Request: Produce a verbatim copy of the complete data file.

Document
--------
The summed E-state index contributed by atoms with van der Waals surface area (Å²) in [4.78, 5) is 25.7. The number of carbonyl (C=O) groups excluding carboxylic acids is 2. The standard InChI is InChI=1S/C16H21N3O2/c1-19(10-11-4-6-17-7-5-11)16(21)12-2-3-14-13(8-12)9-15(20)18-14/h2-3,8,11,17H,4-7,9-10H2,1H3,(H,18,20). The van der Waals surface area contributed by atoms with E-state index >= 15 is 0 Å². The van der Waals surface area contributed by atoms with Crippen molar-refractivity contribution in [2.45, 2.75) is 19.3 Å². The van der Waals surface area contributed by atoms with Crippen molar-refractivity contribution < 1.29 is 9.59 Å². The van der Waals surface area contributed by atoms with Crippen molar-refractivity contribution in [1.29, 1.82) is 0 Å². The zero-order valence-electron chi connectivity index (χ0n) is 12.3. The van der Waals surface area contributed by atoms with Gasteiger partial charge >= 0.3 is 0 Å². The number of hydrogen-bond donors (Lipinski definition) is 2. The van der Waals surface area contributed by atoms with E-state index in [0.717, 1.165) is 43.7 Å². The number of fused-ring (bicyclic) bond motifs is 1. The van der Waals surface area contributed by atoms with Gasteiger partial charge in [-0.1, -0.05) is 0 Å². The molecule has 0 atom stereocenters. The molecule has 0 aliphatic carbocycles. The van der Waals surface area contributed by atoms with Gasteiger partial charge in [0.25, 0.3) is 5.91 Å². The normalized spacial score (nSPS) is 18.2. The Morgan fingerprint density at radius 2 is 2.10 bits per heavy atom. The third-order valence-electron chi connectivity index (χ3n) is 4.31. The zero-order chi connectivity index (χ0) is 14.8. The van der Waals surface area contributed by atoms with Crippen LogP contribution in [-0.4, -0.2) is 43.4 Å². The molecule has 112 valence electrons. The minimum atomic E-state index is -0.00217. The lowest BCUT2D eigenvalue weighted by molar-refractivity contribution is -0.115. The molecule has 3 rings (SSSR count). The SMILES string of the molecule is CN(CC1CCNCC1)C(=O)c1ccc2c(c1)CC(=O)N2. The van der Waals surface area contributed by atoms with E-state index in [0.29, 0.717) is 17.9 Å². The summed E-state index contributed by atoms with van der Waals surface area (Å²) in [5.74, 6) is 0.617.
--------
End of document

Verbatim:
The summed E-state index contributed by atoms with van der Waals surface area (Å²) in [4.78, 5) is 25.7. The number of carbonyl (C=O) groups excluding carboxylic acids is 2. The standard InChI is InChI=1S/C16H21N3O2/c1-19(10-11-4-6-17-7-5-11)16(21)12-2-3-14-13(8-12)9-15(20)18-14/h2-3,8,11,17H,4-7,9-10H2,1H3,(H,18,20). The van der Waals surface area contributed by atoms with E-state index >= 15 is 0 Å². The van der Waals surface area contributed by atoms with Crippen molar-refractivity contribution in [2.45, 2.75) is 19.3 Å². The van der Waals surface area contributed by atoms with Crippen molar-refractivity contribution < 1.29 is 9.59 Å². The van der Waals surface area contributed by atoms with Crippen molar-refractivity contribution in [1.29, 1.82) is 0 Å². The zero-order valence-electron chi connectivity index (χ0n) is 12.3. The van der Waals surface area contributed by atoms with Gasteiger partial charge >= 0.3 is 0 Å². The number of hydrogen-bond donors (Lipinski definition) is 2. The van der Waals surface area contributed by atoms with E-state index in [0.717, 1.165) is 43.7 Å². The number of fused-ring (bicyclic) bond motifs is 1. The van der Waals surface area contributed by atoms with Gasteiger partial charge in [-0.1, -0.05) is 0 Å². The molecule has 0 atom stereocenters. The molecule has 0 aliphatic carbocycles. The van der Waals surface area contributed by atoms with Gasteiger partial charge in [0.25, 0.3) is 5.91 Å². The normalized spacial score (nSPS) is 18.2. The Morgan fingerprint density at radius 2 is 2.10 bits per heavy atom. The third-order valence-electron chi connectivity index (χ3n) is 4.31. The zero-order chi connectivity index (χ0) is 14.8. The van der Waals surface area contributed by atoms with Crippen LogP contribution in [-0.4, -0.2) is 43.4 Å². The molecule has 112 valence electrons. The minimum atomic E-state index is -0.00217. The lowest BCUT2D eigenvalue weighted by molar-refractivity contribution is -0.115. The molecule has 3 rings (SSSR count). The SMILES string of the molecule is CN(CC1CCNCC1)C(=O)c1ccc2c(c1)CC(=O)N2. The van der Waals surface area contributed by atoms with E-state index in [0.29, 0.717) is 17.9 Å². The summed E-state index contributed by atoms with van der Waals surface area (Å²) in [5.74, 6) is 0.617.